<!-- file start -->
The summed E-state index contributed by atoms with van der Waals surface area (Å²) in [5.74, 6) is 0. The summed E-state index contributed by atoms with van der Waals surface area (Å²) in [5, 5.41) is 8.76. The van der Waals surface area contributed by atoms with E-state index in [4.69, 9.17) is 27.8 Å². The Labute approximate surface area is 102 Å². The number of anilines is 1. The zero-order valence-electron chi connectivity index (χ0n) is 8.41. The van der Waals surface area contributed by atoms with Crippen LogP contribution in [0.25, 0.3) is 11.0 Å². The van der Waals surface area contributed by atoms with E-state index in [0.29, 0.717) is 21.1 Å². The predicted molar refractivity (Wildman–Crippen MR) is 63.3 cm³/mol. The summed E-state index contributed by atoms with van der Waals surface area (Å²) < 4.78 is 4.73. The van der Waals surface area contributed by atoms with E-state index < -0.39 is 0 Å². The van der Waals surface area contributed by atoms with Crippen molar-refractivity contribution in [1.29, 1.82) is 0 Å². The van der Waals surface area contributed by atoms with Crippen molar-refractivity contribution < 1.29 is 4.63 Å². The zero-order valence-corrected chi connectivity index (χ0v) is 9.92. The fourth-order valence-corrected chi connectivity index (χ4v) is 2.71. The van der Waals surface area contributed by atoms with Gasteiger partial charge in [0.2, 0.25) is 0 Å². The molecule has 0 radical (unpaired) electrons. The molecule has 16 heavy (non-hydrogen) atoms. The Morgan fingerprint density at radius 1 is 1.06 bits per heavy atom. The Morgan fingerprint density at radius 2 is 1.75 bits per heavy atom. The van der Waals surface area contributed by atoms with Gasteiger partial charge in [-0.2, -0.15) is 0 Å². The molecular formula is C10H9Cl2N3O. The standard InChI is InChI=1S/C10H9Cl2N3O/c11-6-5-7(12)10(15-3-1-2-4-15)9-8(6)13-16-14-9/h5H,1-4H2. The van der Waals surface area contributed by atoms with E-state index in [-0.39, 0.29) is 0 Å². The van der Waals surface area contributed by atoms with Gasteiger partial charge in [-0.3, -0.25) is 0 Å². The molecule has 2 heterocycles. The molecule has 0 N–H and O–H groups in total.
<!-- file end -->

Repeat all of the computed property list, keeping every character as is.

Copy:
The summed E-state index contributed by atoms with van der Waals surface area (Å²) in [5.74, 6) is 0. The summed E-state index contributed by atoms with van der Waals surface area (Å²) in [5, 5.41) is 8.76. The van der Waals surface area contributed by atoms with E-state index in [4.69, 9.17) is 27.8 Å². The Labute approximate surface area is 102 Å². The number of anilines is 1. The zero-order valence-electron chi connectivity index (χ0n) is 8.41. The van der Waals surface area contributed by atoms with Crippen LogP contribution in [0.25, 0.3) is 11.0 Å². The van der Waals surface area contributed by atoms with E-state index in [0.29, 0.717) is 21.1 Å². The predicted molar refractivity (Wildman–Crippen MR) is 63.3 cm³/mol. The summed E-state index contributed by atoms with van der Waals surface area (Å²) < 4.78 is 4.73. The van der Waals surface area contributed by atoms with E-state index < -0.39 is 0 Å². The van der Waals surface area contributed by atoms with Crippen molar-refractivity contribution in [1.29, 1.82) is 0 Å². The van der Waals surface area contributed by atoms with Crippen molar-refractivity contribution < 1.29 is 4.63 Å². The zero-order valence-corrected chi connectivity index (χ0v) is 9.92. The fourth-order valence-corrected chi connectivity index (χ4v) is 2.71. The van der Waals surface area contributed by atoms with Gasteiger partial charge in [0.2, 0.25) is 0 Å². The molecule has 0 radical (unpaired) electrons. The molecule has 16 heavy (non-hydrogen) atoms. The Morgan fingerprint density at radius 1 is 1.06 bits per heavy atom. The Morgan fingerprint density at radius 2 is 1.75 bits per heavy atom. The van der Waals surface area contributed by atoms with Gasteiger partial charge in [-0.2, -0.15) is 0 Å². The molecular formula is C10H9Cl2N3O. The standard InChI is InChI=1S/C10H9Cl2N3O/c11-6-5-7(12)10(15-3-1-2-4-15)9-8(6)13-16-14-9/h5H,1-4H2. The van der Waals surface area contributed by atoms with E-state index in [-0.39, 0.29) is 0 Å². The van der Waals surface area contributed by atoms with Gasteiger partial charge in [-0.3, -0.25) is 0 Å². The molecule has 2 heterocycles. The molecule has 0 N–H and O–H groups in total.